The defects of the head and neck region present major challenges, but successful cosmetic and functional results have been achieved with both local and free tissue flaps. We report a case of advanced laryngopharyngeal carcinoma with extension to tongue and cervical esophagus. The subject had a history of previous radiotherapy, so he underwent salvage surgery. Reconstruction surgery for total laryngopharyngectomy and total glossectomy with total esophagectomy was performed using gastric pull up and two pectoralis major flaps.
Squamous cell carcinoma of the hypopharynx is associated with the worst prognosis of any squamous cell cancer of the head and neck [ ]. Involvement of adjacent structures such as the larynx and esophagus or the base of tongue is seen among patients with advanced stages of the disease. The goals of reconstruction are healed wound along with the protection of the great vessels, restoration of a pharyngeal conduit, protection of the airway, and rehabilitation of the voice. For hypopharyngeal reconstruction, many options are available: local and regional cervical skin flaps and deltopectoral, pectoralis, and latissimus flaps; gastric and colonic interpositions; and revascularized fascial and gastroomental autogenous transplants (free flap) [ ].
The pectoralis major myocutaneous flap (PMMF) has been used over three decades as a workhorse flap to reconstruct the head and neck defects [ ]. Plentiful soft tissue volume, easy harvesting, relative adaptability, large skin paddle, short operating time, and significant consistency are the main advantages of this kind of flap. PMMF is still more useful in developing countries where medical resources are limited [ ] while in developed countries, it is less used with the expansion in the use of microsurgical techniques [ , , ].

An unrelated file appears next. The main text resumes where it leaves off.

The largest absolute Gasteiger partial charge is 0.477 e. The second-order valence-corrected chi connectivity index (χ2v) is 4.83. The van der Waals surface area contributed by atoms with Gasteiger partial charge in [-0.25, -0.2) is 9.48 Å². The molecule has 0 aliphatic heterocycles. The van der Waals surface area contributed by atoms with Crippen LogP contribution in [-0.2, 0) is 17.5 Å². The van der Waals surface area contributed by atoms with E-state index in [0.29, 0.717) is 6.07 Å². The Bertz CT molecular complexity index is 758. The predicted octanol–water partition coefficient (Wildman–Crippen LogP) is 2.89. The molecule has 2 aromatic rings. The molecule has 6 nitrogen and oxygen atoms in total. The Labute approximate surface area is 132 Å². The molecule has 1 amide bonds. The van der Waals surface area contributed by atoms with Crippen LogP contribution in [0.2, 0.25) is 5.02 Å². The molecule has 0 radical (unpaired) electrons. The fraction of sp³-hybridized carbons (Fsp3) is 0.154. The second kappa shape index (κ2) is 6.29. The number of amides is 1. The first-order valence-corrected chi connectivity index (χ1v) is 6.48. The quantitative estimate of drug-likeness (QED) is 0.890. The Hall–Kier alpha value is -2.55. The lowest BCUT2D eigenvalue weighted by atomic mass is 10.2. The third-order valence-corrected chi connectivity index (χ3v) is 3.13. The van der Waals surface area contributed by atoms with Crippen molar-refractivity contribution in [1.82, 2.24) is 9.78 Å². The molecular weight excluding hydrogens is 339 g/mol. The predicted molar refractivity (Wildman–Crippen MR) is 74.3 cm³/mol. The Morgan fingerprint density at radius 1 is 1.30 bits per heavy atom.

For instance, in the cases of fistula which is one of the most common immediate postoperative complications after laryngeal surgery [ ] PMMF can be safely used as both a “salvage flap” and a principle method in patients who are probably high risk nominees for a free flap.
The pectoralis major flap is based on the thoracoacromial artery which originates from the second part of the axillary artery. It passes from the medial to the pectoralis minor and courses on the undersurface of the pectoralis major muscle [ ].
Poor vascular status, such as systemic vascular sclerosis, poorly controlled diabetes, and/or previous high dose radiation to the neck, compromised general status due to old age, and vessel depleted neck caused by former surgery, increase the risk of free flap failure and indicate the use of pectoralis major flap [ ].
A 45-year-old male with recurrent laryngeal squamous cell carcinoma two years after chemoradiotherapy referred to our center. Upon arrival, the patient underwent urgent tracheotomy due to respiratory distress and airway obstruction. He had severe dysphagia because of tumor extension. Physical examination and imaging demonstrated the tumor to be extra laryngeal involving strap muscles, thyroid and subcutaneous fat. The tumor had extended to hypopharynx, the base of the tongue, oral tongue, mouth floor, and cervical esophagus. Metastatic workup was done according to the protocol. The patient underwent total laryngopharyngectomy up to uvula. Total glossectomy and resection of mouth floor were performed via midline mandibulotomy ( Fig. 1 ). Thyroidectomy and comprehensive level I through VI neck dissection were performed on the right and radical neck dissection was done on the left. Total esophagectomy was performed by another surgery team. All margins were checked by frozen section and were free of tumor ( Fig. 2 ). In this surgery, two pectoralis major flaps were used; one flap was employed for mouth floor reconstruction ( Fig. 3 ). Briefly, the pectoral flap was harvested and sutured to the remaining part of the mouth floor, buccal mucosa and pharynx. To elongate the vascular pedicle to 8–10 cm, we horizontally transected the pectoralis major along the muscular fiber axis at a level where the end of the pectoral branch could be detected, and we skeletonized the vascular pedicle to its origin.